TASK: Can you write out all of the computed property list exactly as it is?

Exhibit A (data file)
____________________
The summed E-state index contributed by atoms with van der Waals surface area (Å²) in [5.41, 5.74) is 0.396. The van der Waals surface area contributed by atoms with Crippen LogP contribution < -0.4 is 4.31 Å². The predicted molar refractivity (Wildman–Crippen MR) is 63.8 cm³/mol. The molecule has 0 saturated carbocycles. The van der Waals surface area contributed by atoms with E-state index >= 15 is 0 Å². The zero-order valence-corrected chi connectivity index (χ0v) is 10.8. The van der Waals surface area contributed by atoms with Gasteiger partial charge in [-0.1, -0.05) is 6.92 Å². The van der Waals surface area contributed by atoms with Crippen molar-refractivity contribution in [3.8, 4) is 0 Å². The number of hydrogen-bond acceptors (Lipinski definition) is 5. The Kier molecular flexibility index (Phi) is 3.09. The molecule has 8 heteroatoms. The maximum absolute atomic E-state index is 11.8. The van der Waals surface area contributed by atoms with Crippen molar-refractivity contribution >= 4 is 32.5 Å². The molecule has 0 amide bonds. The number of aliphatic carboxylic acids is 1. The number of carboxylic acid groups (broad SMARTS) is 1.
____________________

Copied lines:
The summed E-state index contributed by atoms with van der Waals surface area (Å²) in [5.41, 5.74) is 0.396. The van der Waals surface area contributed by atoms with Crippen LogP contribution < -0.4 is 4.31 Å². The predicted molar refractivity (Wildman–Crippen MR) is 63.8 cm³/mol. The molecule has 0 saturated carbocycles. The van der Waals surface area contributed by atoms with E-state index >= 15 is 0 Å². The zero-order valence-corrected chi connectivity index (χ0v) is 10.8. The van der Waals surface area contributed by atoms with Gasteiger partial charge in [-0.1, -0.05) is 6.92 Å². The van der Waals surface area contributed by atoms with Crippen molar-refractivity contribution in [3.8, 4) is 0 Å². The number of hydrogen-bond acceptors (Lipinski definition) is 5. The Kier molecular flexibility index (Phi) is 3.09. The molecule has 8 heteroatoms. The maximum absolute atomic E-state index is 11.8. The van der Waals surface area contributed by atoms with Crippen molar-refractivity contribution >= 4 is 32.5 Å². The molecule has 0 amide bonds. The number of aliphatic carboxylic acids is 1. The number of carboxylic acid groups (broad SMARTS) is 1.